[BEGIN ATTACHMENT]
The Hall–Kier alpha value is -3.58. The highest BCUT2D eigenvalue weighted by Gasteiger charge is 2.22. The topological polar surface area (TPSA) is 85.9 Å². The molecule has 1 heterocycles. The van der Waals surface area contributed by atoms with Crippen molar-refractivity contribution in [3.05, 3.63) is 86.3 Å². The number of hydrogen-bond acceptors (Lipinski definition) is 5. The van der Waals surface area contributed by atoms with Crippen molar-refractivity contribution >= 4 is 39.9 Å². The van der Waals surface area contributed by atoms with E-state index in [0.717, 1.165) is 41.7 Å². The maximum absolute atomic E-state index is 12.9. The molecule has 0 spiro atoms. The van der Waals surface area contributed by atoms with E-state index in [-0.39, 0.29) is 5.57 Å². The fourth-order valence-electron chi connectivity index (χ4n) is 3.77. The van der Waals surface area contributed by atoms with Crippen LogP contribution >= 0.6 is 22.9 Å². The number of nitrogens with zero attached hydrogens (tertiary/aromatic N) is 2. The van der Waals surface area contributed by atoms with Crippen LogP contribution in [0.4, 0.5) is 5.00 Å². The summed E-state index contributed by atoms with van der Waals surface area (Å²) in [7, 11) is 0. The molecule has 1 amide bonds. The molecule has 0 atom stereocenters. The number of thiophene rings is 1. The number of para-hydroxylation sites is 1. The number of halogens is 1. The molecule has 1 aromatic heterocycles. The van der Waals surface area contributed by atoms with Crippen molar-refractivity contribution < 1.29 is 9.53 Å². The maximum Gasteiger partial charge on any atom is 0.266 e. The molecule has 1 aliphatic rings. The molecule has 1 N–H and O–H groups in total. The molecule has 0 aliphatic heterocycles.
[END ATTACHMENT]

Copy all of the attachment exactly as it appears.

The Hall–Kier alpha value is -3.58. The highest BCUT2D eigenvalue weighted by Gasteiger charge is 2.22. The topological polar surface area (TPSA) is 85.9 Å². The molecule has 1 heterocycles. The van der Waals surface area contributed by atoms with Crippen molar-refractivity contribution in [3.05, 3.63) is 86.3 Å². The number of hydrogen-bond acceptors (Lipinski definition) is 5. The van der Waals surface area contributed by atoms with Crippen molar-refractivity contribution >= 4 is 39.9 Å². The van der Waals surface area contributed by atoms with E-state index in [0.717, 1.165) is 41.7 Å². The maximum absolute atomic E-state index is 12.9. The molecule has 0 spiro atoms. The van der Waals surface area contributed by atoms with E-state index in [-0.39, 0.29) is 5.57 Å². The fourth-order valence-electron chi connectivity index (χ4n) is 3.77. The van der Waals surface area contributed by atoms with Crippen LogP contribution >= 0.6 is 22.9 Å². The number of nitrogens with zero attached hydrogens (tertiary/aromatic N) is 2. The van der Waals surface area contributed by atoms with Crippen LogP contribution in [0.4, 0.5) is 5.00 Å². The summed E-state index contributed by atoms with van der Waals surface area (Å²) in [7, 11) is 0. The molecule has 1 amide bonds. The molecule has 0 atom stereocenters. The number of thiophene rings is 1. The number of para-hydroxylation sites is 1. The number of halogens is 1. The molecule has 1 aromatic heterocycles. The van der Waals surface area contributed by atoms with Crippen molar-refractivity contribution < 1.29 is 9.53 Å². The maximum Gasteiger partial charge on any atom is 0.266 e. The molecule has 1 aliphatic rings. The molecule has 1 N–H and O–H groups in total. The molecule has 0 aliphatic heterocycles.